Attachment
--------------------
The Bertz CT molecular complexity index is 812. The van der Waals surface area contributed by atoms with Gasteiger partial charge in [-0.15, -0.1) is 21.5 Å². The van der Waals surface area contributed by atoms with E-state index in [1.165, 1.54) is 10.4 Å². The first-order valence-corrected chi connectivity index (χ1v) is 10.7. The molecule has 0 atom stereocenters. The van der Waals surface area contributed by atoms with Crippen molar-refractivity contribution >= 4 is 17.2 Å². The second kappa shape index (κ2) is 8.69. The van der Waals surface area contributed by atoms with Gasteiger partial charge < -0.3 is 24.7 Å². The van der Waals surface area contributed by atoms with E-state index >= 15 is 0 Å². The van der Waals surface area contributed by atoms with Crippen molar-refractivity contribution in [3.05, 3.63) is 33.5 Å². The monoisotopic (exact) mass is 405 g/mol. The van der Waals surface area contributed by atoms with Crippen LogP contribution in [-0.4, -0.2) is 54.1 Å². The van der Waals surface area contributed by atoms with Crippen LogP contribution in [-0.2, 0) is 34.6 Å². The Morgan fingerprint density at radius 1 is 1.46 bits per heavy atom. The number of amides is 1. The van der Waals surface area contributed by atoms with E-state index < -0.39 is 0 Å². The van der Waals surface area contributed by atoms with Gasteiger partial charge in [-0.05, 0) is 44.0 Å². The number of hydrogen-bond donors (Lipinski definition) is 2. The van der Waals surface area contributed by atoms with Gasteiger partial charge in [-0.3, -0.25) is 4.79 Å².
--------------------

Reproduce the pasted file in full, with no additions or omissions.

The Bertz CT molecular complexity index is 812. The van der Waals surface area contributed by atoms with Gasteiger partial charge in [-0.15, -0.1) is 21.5 Å². The van der Waals surface area contributed by atoms with E-state index in [1.165, 1.54) is 10.4 Å². The first-order valence-corrected chi connectivity index (χ1v) is 10.7. The molecule has 0 atom stereocenters. The van der Waals surface area contributed by atoms with Crippen molar-refractivity contribution >= 4 is 17.2 Å². The second kappa shape index (κ2) is 8.69. The van der Waals surface area contributed by atoms with Gasteiger partial charge < -0.3 is 24.7 Å². The van der Waals surface area contributed by atoms with E-state index >= 15 is 0 Å². The van der Waals surface area contributed by atoms with Crippen molar-refractivity contribution in [3.05, 3.63) is 33.5 Å². The monoisotopic (exact) mass is 405 g/mol. The van der Waals surface area contributed by atoms with Crippen LogP contribution in [-0.4, -0.2) is 54.1 Å². The van der Waals surface area contributed by atoms with Crippen LogP contribution in [-0.2, 0) is 34.6 Å². The Morgan fingerprint density at radius 1 is 1.46 bits per heavy atom. The number of amides is 1. The van der Waals surface area contributed by atoms with E-state index < -0.39 is 0 Å². The van der Waals surface area contributed by atoms with Gasteiger partial charge in [-0.05, 0) is 44.0 Å². The number of hydrogen-bond donors (Lipinski definition) is 2. The van der Waals surface area contributed by atoms with Gasteiger partial charge in [-0.3, -0.25) is 4.79 Å².